Controlling Cat Spraying with Buspirone for Cats

Buspirone is a drug used to treat anxiety and depression. It may be employed to control cat spraying. Cat spraying may be caused by a number of reasons, including stress and anxiety.

Frequent Causes of Cat Spraying

Cat spraying may be a way of marking territory or signaling sexual availability during the feline mating season. However, cat spraying may also be caused by:

  • Stress and anxiety
  • Urinary tract infections
  • Changes in schedule, environment, in cat food or litter

If you rule out any other reason for spraying and you conclude that your cat is stressed, you need to look for a suitable treatment. In light cases of anxiety, you may simply comfort your pet and help him get used to the new situation. However, if the anxiety is serious, medication is needed.

Buspirone HCL

Buspirone is a recently discovered psychoactive medication that may be a treatment option for spraying cats.

Buspirone hydrochloride (HCL) is efficient because it has an extended duration of action. However, it offers a short-term relief of stress symptoms and should be used in conjunction with other stress treatment such as therapy.

Typically, Buspirone is easily absorbed, but it may create problems in cats with renal or liver dysfunctions.

Buspirone may also be used in other behavioral problems in pets, including fear.

Buspirone Side Effects

Buspirone has a main advantage over other anti-anxiety drugs: it doesn’t relax the muscles, and it doesn’t have any anti-seizure properties.

However, it has a few side effects including:

  • Nausea
  • Irritability
  • Agitation
  • Vomiting
  • Insomnia
  • Gastrointestinal problems
  • Lack of coordination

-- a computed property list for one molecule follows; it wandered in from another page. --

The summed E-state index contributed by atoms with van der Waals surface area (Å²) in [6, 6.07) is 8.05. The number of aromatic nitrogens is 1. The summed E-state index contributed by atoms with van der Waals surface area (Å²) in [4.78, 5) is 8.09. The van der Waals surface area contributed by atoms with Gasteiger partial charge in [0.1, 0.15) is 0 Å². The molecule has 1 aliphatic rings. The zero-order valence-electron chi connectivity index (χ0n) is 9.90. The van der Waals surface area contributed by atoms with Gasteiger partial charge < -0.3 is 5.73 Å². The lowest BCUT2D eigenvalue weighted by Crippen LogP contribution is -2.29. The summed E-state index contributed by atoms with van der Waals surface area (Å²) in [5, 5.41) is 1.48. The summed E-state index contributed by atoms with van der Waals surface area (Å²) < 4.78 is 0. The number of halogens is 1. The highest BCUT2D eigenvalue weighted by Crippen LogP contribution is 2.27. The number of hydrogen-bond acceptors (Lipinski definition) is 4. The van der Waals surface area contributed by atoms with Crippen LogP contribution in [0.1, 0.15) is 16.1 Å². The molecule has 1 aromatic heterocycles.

• Confusion
  • Sleepiness
  • Palpitations

An inappropriate elimination of Buspirone may cause allergic reactions, seizures, urinary retention and excessive hair loss.

The side effects of Buspirone may be severe, so if your cat is sensitive, your vet may switch to a different medication.


Buspirone is not recommended for felines with:

  • Kidney or liver disease, because it will cause inappropriate elimination and toxicity
  • Heart condition
  • Acute glaucoma

Other Treatment Options for Feline Anxiety

If Buspirone is not suitable for your cat, other treatment options include valium or diazepam. However, valium may also have side effects such as nausea, vomiting or lethargy.

The cat may also have therapy sessions to treat stress. Aromatherapy sessions are also available, and these are meant to relieve stress in cats.

Pheromone diffusers are used to treat stress in cats. The diffusers release a smell that is similar to the smell of a mother cat. This is familiar and pleasant for cats, causing them to relax.

Buspirone is a prescription medication and shouldn’t be administered without your vet’s advice. Supervise your cat when under medication with Buspirone, and alert the vet if you see any side effects or if the spraying behavior continues.